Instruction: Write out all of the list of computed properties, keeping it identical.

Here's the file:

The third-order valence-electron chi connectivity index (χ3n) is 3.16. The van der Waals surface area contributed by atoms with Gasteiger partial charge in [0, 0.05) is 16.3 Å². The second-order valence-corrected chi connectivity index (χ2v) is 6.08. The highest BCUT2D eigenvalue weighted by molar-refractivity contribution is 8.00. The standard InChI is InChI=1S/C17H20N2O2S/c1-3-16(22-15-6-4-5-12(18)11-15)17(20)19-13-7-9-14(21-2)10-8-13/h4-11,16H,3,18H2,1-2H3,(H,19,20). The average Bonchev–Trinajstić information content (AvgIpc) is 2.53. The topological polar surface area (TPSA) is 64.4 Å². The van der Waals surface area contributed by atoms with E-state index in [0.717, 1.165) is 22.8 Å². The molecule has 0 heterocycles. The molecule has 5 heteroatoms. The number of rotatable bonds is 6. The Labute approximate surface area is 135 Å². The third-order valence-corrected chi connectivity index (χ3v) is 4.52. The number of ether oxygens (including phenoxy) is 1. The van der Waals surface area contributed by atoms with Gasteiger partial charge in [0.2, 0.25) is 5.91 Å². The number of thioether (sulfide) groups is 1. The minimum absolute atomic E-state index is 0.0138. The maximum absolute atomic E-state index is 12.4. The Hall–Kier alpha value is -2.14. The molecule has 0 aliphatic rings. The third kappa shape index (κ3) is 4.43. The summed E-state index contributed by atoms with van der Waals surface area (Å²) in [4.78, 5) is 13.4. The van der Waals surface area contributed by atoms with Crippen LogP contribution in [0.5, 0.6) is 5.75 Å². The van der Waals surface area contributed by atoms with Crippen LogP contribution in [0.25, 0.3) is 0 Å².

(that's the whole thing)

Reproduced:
The third-order valence-electron chi connectivity index (χ3n) is 3.16. The van der Waals surface area contributed by atoms with Gasteiger partial charge in [0, 0.05) is 16.3 Å². The second-order valence-corrected chi connectivity index (χ2v) is 6.08. The highest BCUT2D eigenvalue weighted by molar-refractivity contribution is 8.00. The standard InChI is InChI=1S/C17H20N2O2S/c1-3-16(22-15-6-4-5-12(18)11-15)17(20)19-13-7-9-14(21-2)10-8-13/h4-11,16H,3,18H2,1-2H3,(H,19,20). The average Bonchev–Trinajstić information content (AvgIpc) is 2.53. The topological polar surface area (TPSA) is 64.4 Å². The van der Waals surface area contributed by atoms with E-state index in [0.717, 1.165) is 22.8 Å². The molecule has 0 heterocycles. The molecule has 5 heteroatoms. The number of rotatable bonds is 6. The Labute approximate surface area is 135 Å². The third-order valence-corrected chi connectivity index (χ3v) is 4.52. The number of ether oxygens (including phenoxy) is 1. The van der Waals surface area contributed by atoms with Gasteiger partial charge in [0.2, 0.25) is 5.91 Å². The number of thioether (sulfide) groups is 1. The minimum absolute atomic E-state index is 0.0138. The maximum absolute atomic E-state index is 12.4. The Hall–Kier alpha value is -2.14. The molecule has 0 aliphatic rings. The third kappa shape index (κ3) is 4.43. The summed E-state index contributed by atoms with van der Waals surface area (Å²) in [4.78, 5) is 13.4. The van der Waals surface area contributed by atoms with Crippen LogP contribution in [0.5, 0.6) is 5.75 Å². The van der Waals surface area contributed by atoms with Crippen LogP contribution in [0.25, 0.3) is 0 Å².